Feeling the plank bending slightly under my weight, I crawled to the end, trying to avoid looking at the impossible drop beneath me. Although I had a good head for heights, I still felt queasy. My fingertips felt the surface, roughly planed and unfinished, whilst I smelt the scent of freshly worked wood. A mild, warm breeze blew on my face, and above, the yellow disk of the sun burned down on me.
Reaching the end, I closed my eyes and turned around on the plank by feel. Then I opened them again and looked back at Jessie, silhouetted against the top of the tall spire. I couldn’t see her face, just blonde hair blowing in the breeze, against the slate-grey tiles. She was stood on a platform close to the top of the steeple of St. Stephen’s church, Budhaven, one of the tallest in Britain. Above, on the very tip of the spire, a small but ornate metal cross surmounted a thick strip of copper lightning conductor which ran down the side of the steeple and ultimately into the earth.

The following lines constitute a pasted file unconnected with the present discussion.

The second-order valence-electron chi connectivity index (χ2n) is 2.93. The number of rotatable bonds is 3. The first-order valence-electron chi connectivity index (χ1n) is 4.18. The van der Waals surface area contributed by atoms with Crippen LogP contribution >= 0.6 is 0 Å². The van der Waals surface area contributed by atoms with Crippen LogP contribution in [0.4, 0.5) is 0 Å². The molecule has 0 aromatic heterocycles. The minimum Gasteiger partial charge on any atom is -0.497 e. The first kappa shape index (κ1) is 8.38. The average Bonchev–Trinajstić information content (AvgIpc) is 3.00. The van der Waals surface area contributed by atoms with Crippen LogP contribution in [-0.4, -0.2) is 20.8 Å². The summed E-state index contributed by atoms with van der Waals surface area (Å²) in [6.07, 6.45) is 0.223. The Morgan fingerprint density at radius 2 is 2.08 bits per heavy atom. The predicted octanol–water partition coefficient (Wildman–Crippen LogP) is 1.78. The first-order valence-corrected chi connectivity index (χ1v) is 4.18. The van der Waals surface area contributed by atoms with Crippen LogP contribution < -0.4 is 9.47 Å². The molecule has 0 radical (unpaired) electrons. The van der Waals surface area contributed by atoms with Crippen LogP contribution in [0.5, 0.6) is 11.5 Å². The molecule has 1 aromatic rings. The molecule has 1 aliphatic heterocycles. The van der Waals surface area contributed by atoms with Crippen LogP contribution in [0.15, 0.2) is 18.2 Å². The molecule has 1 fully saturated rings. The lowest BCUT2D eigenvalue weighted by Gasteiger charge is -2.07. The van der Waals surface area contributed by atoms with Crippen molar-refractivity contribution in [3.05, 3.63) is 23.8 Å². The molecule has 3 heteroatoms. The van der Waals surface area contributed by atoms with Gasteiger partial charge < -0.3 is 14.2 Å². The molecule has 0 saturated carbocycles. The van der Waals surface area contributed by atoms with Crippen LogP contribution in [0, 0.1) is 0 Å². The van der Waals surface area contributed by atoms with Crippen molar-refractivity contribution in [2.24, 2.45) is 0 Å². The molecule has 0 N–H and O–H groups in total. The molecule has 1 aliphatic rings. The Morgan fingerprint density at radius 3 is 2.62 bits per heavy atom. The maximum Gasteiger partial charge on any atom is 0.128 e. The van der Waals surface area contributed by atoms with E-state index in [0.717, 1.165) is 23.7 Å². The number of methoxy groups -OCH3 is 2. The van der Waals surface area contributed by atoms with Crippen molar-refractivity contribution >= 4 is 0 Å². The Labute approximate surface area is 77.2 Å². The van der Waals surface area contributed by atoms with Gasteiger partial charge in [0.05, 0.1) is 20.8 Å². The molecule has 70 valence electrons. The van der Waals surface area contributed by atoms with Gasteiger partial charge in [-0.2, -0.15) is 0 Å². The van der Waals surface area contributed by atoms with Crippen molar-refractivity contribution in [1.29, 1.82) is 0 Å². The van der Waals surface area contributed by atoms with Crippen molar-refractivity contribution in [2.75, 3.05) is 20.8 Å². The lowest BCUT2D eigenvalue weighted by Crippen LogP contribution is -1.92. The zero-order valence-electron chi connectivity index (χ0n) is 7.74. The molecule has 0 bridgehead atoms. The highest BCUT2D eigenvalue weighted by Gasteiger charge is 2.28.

“You OK, Ben?” she called.
I gave a thumbs-up sign. The plan was to photograph me for Facebook, standing at the end of a narrow plank with a four-hundred-foot drop below. Now, out here, the reality was a bit different. It was really quite breezy, it might be dangerous. I decided it would be safer just to dangle my legs over the sides. It would still look impressive.
Suddenly, a workman with a yellow hard hat appeared behind Jessie. Her father owned the firm undertaking reparations, that’s how we’d got access to the spire, although he would never have given us permission to do what we were doing, had he known.
The man walked quickly towards Jessie, his yellow hat pulled down at the front and his face in shadow. She heard his steps and began to turn around, though not in time to prevent him from shoving her hard in the back, sending her crashing onto a low barrier surrounding the platform. I heard her cry out in surprise. Before she’d had time to regain her balance, he bent down, took her by the legs, and hurled her out and over the edge. She didn’t make a sound and in total disbelief I watched her spiralling downwards, making an odd bounce before crashing onto a corner of the church roof with a distant, sickening, thud. I looked up and the man had gone.